The meet continued to grow in prestige and somewhat in numbers over the next few years. Teams from out of state continued to attend and we usually had the top teams from South Carolina. We also had changes at the school with coaches. Kevin became the head girls coach, and was able to hire Tom Cronin as an assistant. Tom had been an outstanding distance runner in college and was a major addition. Also, Chip Belka was hired as a Science teacher and joined on with the track programs. Chip had been a 6. 8" high jumper in high school and was another young, enthusiastic coach. Jeff Buys, one of John.s former runners, became the head track and cross country coach at another local school and was always willing to help. Without all of these individuals and there untiring efforts, the meet would not be what it is today.

When we started the meet, we wanted to organize the meet in such a way that teams would want to come. In the early years, we had some JV races in some events, and also had some Master.s events. These races attracted some top adult age group competition and were fun to watch. As the Meet grew and the number of entries increased, there was not enough time in the schedule to accommodate these events, so they were discontinued. While, some of the regulars in these events were disappointed, we had to do it to expand the high school meet.

As we became more technology literate, we began to take advantage of these modern conveniences. We, but mainly Kevin, developed a meet website. This greatly increased our visibility nationally. We also took the lead from some other meets and began to use Direct Athletics to facilitate meet entries. With utilization of this service, we could now accomplish in just a couple of hours total, what it use to take several of us many hours to do. In 2003, we also were able to obtain a FinishLynx system. This was made possible by the generous donations of one of our athletes. parents and Mr. Fred Kotoske, the owner of the local TACO BELL Restaurants and the actual meet sponsor. Now, we no longer needed people to read the finish tape and enter the results in the computer. It was now all accomplished with a few clicks of the mouse. In 2004, we added FieldLynx so we could have all the attempts of the field contestants and not have to type all this in. Again, technology allowed us to do quickly and effortlessly what it used to take countless hours to accomplish.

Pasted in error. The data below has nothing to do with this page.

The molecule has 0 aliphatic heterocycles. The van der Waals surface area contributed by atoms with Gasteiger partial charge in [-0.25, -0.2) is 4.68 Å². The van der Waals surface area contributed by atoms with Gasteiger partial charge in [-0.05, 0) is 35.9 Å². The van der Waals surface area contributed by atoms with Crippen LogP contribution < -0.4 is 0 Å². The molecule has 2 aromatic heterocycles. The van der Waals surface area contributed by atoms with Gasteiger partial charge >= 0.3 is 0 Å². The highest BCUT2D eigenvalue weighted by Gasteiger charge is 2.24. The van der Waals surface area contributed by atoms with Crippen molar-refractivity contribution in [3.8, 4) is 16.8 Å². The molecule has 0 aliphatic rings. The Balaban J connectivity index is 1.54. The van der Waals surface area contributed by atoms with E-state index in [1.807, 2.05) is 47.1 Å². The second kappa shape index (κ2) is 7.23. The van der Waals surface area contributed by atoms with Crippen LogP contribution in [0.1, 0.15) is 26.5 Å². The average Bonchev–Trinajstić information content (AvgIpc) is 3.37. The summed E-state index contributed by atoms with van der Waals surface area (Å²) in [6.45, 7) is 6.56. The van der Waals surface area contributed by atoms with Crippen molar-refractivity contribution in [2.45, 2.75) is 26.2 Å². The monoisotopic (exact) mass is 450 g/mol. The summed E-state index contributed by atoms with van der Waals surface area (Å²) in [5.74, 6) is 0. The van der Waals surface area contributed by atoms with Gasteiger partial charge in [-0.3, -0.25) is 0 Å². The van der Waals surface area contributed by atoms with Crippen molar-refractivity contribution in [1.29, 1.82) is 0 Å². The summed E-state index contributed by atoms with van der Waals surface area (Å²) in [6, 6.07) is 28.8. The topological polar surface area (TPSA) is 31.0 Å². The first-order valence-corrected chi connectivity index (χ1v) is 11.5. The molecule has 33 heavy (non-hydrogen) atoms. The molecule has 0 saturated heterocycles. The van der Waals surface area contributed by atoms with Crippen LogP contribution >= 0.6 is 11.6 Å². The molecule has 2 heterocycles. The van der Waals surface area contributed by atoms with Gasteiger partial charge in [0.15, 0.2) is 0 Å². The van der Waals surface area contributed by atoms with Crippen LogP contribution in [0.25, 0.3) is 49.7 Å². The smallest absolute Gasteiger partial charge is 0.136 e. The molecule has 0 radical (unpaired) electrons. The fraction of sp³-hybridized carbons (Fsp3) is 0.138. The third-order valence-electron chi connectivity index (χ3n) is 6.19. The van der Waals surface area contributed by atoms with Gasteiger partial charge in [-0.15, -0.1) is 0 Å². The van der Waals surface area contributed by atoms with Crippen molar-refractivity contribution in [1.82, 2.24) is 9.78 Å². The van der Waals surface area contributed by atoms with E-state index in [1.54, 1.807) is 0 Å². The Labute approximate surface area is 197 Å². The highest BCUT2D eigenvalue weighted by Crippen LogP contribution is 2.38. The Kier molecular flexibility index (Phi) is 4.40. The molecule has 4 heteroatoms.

A big surprise came in 2001, when the National Scholastic Sports Foundation selected the Bojangles' Track Classic to be one of their NSSF Select Meets for that season. This was a new program by the NSSF, and the Bojangles' Track Classic was much honored to be one of the original NSSF Select Meets. Over the years, throughout their travels to meets, John and Kevin had met and developed a professional relationship with the founders of the NSSF, Jim Spier, Mike Byrnes, and John Blackburn. John B lived in Charleston, SC, and through his involvement in the state track officials association, had helped officiate the meet in prior years. This recognition came about as a complete surprise, since it was not a designation that we had solicited, and we were all much honored. But with this designation came new pressure to put on a better and better meet. It was pressure that was embraced.